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  Carotid Ultrasound

What is Doppler Ultrasound?

Sound travels in waves.  Ultrasound is sound that travels at a frequency that is beyond the hearing capacity of man.  Using a handheld transducer placed on the skin, ultrasound waves penetrate the tissues and are reflected off the internal structures.  The echoes produced are then captured by the transducer and a 2D image is projected upon a screen.  Doppler ultrasound utilizes the same principles in order to image blood flow.

Continuous Wave Doppler Ultrasound allows your physician to listen to the sound of blood flowing through your vessels.  A change in pitch can then provide an estimate of the degree of narrowing in the blood vessel.

Color Doppler Ultrasound utilizes two technologies simultaneously.  In addition to the standard images that are obtained, Doppler sounds are converted into colors that are superimposed upon the image of the blood vessel representing the speed (velocity) of blood flow through the vessel under study.

Duplex Doppler Ultrasound also utilizes two technologies simultaneously.  With standard techniques, an image of the blood vessels and neighbouring organs is produced.  Additionally, the Doppler sounds are converted into a graph that records the speed and direction of flow in the blood vessel under study.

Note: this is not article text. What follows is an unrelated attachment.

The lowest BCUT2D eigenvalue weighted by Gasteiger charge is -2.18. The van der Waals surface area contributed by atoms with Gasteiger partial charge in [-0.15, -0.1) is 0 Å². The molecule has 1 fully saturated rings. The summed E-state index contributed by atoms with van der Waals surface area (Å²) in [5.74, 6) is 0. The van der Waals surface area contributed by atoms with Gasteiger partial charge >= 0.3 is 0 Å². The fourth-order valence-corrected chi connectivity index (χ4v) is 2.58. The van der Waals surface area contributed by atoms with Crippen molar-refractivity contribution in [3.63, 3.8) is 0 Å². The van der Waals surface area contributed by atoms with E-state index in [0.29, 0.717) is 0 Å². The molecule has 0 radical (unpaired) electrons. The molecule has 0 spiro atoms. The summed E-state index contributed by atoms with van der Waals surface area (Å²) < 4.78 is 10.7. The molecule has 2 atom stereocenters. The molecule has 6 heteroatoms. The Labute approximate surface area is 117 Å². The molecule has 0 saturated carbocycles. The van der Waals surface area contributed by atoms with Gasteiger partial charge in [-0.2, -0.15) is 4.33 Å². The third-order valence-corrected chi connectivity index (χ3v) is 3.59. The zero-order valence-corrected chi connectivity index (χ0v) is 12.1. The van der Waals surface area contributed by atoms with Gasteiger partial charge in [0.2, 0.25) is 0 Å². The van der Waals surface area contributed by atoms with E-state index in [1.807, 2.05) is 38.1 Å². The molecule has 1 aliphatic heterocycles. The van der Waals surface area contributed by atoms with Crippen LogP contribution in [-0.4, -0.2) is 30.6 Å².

Why is this test performed?

Doppler ultrasound is a non-invasive way to image your blood vessels.  Your neurologist may request a study of the carotid arteries (neck vessels that provide blood to the brain) or the vertebral arteries (also neck vessels that provide blood to the brain) in order to assess whether there is any blockage (stenosis or narrowing), tearing (dissection) or evidence of thickening of the internal walls of these vessels.  This test is usually performed for patients with signs or symptoms of a stroke or for those with unexplained syncope (passing out).

Who performs and interprets this test? 

Whereas this test may be performed by physicians or sonographers, only physicians can provide an interpretation.

What to expect during the procedure:

No preparation is required.  You will be asked to lie down on an examination couch.  Gel is applied to the area that is to be studied and a transducer is then placed over the region.  The images are projected upon a monitor in front of the person performing the procedure and the sound of blood flow through the vessels is heard over the attached loudspeakers.  This is a painless procedure. 

How long does it take?

It usually takes anywhere from 30 to 120 minutes or more dependent on the extent of testing and the condition of the blood vessels.

Is ultrasound a safe procedure?

After several decades of experience with this procedure, there have been no reports of any harmful side effects.  Moreover, the procedure has been safely used during pregnancy.


  Neurological Tests

Electroencephalogram Brain wave test (EEG)
Nerve Conduction Studies (NCS) & Electromyography (EMG)
Evoked Potentials
Carotid Ultrasound
Computerized Axial Tomography (CT Scan / CAT Scan)
Magnetic Resonance Imaging (MRI)
Lumbar Puncture
© 2006 D M Kayed, MD, FAAN Dubai Neurology
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